Quote Originally Posted by Photo Engineer View Post
I'll agree that it is simple and fast, and I believe that it would probably pass all of the other tests, but as for being the "fastest", that remains to be seen.

PE
That's a duel at sunrise!

Seriously, here's my first bullet. Snipped from my tests and narrative posted:

"2. TF-3 and Superfix both start with a 20% ammonium thiosulphate working strength. That seems pretty typical ammonium thiosulfate working strength over a number of formulas. Time to clear, 16 seconds. pH 7. See Experiment #9 and the note. I came back to this, thinking that something was amiss. Sure enough, with film fresh out of the bulk loader plus some 3-8 minutes in water, the times changed to 8 and 9 seconds with two trials.

(First and very important observation: Testing by time to clear has variables. The time the film was left in the light and the light intensity seems to be very critical. Perhaps the water soak, too. “Develop” your own procedure and stick to it. You can use dry film for your own fixer life span checks. I even had film clear after a day left soaking in plain water that had previously soaked film in it. Might be the iodide dissolved out, it is a silver reducer.)

3. I then added 10 g each thiourea and ammonium thiocyanate to get the core Superfix. Surprise! Time to clear, 20 seconds! I added 10 more grams of each, and the time went up to 27 seconds! This is exactly the opposite of all expectations. I’m willing to admit that this could be procedural fault on my end. Since this formula wasn’t my prime interest, I went on. pH: 8+, just as Ron says without the acetic acid. See #2 and my revisit.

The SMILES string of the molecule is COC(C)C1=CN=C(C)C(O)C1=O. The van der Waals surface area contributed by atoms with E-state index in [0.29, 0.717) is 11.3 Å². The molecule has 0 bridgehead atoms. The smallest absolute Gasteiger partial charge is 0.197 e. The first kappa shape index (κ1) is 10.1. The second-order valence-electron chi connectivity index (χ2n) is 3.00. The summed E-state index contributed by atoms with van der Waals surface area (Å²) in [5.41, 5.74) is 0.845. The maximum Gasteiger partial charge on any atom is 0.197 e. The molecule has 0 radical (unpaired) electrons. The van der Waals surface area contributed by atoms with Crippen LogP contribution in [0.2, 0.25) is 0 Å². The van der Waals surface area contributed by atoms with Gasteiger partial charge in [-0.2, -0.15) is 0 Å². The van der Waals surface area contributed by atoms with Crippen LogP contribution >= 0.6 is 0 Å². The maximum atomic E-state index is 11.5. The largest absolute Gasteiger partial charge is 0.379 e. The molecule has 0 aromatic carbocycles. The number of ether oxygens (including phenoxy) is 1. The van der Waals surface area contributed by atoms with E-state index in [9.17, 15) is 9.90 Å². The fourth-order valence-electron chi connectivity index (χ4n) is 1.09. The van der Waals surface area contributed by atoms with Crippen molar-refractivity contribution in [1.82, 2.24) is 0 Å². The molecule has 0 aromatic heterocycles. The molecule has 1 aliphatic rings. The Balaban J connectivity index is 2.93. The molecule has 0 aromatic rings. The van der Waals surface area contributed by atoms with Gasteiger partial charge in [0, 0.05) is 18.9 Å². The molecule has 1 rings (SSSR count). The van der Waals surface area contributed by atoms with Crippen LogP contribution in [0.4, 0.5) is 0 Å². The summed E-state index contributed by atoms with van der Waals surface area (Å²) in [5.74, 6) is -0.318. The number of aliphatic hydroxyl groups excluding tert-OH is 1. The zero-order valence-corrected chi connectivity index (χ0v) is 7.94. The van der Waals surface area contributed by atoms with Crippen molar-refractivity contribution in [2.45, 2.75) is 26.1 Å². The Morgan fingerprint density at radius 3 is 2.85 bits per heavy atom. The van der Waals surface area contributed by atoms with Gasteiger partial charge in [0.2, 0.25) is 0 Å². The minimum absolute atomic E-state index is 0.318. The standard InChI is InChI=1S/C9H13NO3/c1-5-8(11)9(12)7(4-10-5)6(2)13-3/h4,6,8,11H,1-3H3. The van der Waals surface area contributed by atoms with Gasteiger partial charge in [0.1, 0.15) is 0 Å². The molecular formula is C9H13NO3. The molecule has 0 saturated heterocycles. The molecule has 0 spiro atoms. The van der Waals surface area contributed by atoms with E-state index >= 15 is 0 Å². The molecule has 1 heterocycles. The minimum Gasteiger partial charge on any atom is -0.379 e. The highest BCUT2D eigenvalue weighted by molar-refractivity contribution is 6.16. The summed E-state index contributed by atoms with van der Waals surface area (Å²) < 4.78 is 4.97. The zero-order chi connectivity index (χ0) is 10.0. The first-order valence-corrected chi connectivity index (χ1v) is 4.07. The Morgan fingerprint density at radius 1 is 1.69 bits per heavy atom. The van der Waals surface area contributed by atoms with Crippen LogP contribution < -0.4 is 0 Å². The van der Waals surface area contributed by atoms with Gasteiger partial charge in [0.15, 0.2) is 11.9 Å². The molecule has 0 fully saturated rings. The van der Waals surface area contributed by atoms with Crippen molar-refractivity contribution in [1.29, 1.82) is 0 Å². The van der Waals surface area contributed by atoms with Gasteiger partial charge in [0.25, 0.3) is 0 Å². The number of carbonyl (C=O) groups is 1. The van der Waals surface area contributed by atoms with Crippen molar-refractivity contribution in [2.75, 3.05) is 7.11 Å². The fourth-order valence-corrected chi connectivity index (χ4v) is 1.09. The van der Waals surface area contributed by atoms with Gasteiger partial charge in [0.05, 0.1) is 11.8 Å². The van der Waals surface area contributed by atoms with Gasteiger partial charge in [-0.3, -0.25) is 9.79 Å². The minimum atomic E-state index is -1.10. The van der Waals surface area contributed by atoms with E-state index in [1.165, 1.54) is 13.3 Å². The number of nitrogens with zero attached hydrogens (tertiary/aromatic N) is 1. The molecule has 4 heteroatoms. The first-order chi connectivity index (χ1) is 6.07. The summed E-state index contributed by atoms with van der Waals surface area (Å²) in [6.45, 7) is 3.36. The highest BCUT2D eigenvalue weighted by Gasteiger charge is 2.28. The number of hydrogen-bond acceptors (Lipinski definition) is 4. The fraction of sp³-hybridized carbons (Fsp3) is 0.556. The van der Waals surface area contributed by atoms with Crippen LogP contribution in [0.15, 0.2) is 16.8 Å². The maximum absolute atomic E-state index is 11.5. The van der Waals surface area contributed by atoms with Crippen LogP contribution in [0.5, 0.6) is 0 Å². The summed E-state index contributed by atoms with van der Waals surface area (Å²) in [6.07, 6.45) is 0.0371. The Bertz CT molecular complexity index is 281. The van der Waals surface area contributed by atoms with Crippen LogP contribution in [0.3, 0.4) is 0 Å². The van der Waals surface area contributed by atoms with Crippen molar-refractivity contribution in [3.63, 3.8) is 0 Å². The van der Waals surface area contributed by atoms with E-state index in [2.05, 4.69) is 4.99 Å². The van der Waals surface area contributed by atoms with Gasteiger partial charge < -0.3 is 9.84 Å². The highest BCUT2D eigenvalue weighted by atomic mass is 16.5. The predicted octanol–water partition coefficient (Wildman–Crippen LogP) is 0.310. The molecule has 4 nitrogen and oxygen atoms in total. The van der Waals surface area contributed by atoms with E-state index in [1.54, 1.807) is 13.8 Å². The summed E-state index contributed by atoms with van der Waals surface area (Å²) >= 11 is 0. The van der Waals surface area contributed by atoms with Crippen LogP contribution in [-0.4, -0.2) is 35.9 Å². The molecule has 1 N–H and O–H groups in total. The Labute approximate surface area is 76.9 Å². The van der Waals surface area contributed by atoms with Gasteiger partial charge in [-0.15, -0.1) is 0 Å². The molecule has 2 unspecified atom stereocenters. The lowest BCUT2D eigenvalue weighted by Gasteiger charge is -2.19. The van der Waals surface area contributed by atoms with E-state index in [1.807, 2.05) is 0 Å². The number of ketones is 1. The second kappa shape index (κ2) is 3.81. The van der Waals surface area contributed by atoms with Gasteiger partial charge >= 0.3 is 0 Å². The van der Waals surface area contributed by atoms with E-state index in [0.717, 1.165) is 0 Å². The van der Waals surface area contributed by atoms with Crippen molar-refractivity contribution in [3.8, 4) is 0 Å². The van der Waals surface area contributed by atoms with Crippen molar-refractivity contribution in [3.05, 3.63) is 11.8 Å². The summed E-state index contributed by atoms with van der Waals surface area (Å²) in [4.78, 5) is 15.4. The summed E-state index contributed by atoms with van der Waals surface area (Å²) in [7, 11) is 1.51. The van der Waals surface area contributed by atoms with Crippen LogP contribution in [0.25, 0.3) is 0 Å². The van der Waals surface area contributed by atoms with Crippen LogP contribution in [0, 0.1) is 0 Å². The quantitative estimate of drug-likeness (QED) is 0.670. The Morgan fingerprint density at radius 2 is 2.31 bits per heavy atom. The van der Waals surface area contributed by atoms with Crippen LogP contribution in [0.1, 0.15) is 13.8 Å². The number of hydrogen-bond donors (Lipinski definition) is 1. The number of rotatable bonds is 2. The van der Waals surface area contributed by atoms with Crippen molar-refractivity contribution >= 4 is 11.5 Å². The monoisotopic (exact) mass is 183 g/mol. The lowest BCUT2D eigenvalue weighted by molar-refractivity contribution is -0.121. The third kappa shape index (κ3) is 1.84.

Revisited: With the carefully weighed thiourea and ammonium cyanate, and “fresh” film from the bulk loader two times, my new times were 10 and 9 seconds. I then added 5ml of a 14% total solution of thiourea and ammonium cyanate and got 12 and 10 seconds. I added 10ml of the above and the times increased to 12 and 11 seconds."

In brief, despite all expectations - yours and mine! - adding urea and thiocyanate slowed the reaction time. I can't explain it, but there it is.

Also as I pointed out elsewhere, whether the film is dry or wet is a huge variable, something that threw off Kodak researchers into the 1930's; inconsistent results. As I discovered, it also matters A) how fresh the film is from the bulk loader, and B) how long it has been soaking.

So, yes, many variables, but once I learned them, I tried to be consistent.